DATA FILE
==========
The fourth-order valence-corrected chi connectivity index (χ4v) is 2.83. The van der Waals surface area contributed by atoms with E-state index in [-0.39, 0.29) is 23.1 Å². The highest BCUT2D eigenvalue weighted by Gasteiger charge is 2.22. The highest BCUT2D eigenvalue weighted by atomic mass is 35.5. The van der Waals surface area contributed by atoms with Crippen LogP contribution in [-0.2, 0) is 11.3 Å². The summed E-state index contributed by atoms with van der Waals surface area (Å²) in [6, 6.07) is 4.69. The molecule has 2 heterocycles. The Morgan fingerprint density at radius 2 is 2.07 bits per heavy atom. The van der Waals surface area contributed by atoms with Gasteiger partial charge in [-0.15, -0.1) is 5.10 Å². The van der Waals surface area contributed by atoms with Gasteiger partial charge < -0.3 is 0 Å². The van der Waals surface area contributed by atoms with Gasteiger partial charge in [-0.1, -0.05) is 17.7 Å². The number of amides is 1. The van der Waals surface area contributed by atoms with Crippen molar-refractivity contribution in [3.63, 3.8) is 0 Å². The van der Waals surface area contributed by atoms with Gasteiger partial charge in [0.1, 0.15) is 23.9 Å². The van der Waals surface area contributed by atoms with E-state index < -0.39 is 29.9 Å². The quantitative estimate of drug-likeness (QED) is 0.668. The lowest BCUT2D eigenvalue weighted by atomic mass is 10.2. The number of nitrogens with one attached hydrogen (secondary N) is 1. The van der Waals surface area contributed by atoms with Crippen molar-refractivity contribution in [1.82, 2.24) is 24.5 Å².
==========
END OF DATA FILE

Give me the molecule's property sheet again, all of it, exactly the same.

The fourth-order valence-corrected chi connectivity index (χ4v) is 2.83. The van der Waals surface area contributed by atoms with E-state index in [-0.39, 0.29) is 23.1 Å². The highest BCUT2D eigenvalue weighted by Gasteiger charge is 2.22. The highest BCUT2D eigenvalue weighted by atomic mass is 35.5. The van der Waals surface area contributed by atoms with Crippen LogP contribution in [-0.2, 0) is 11.3 Å². The summed E-state index contributed by atoms with van der Waals surface area (Å²) in [6, 6.07) is 4.69. The molecule has 2 heterocycles. The Morgan fingerprint density at radius 2 is 2.07 bits per heavy atom. The van der Waals surface area contributed by atoms with Gasteiger partial charge in [-0.15, -0.1) is 5.10 Å². The van der Waals surface area contributed by atoms with Gasteiger partial charge < -0.3 is 0 Å². The van der Waals surface area contributed by atoms with Gasteiger partial charge in [-0.1, -0.05) is 17.7 Å². The number of amides is 1. The van der Waals surface area contributed by atoms with Crippen molar-refractivity contribution in [3.63, 3.8) is 0 Å². The van der Waals surface area contributed by atoms with Gasteiger partial charge in [0.1, 0.15) is 23.9 Å². The van der Waals surface area contributed by atoms with E-state index < -0.39 is 29.9 Å². The quantitative estimate of drug-likeness (QED) is 0.668. The lowest BCUT2D eigenvalue weighted by atomic mass is 10.2. The number of nitrogens with one attached hydrogen (secondary N) is 1. The van der Waals surface area contributed by atoms with Crippen molar-refractivity contribution in [1.82, 2.24) is 24.5 Å².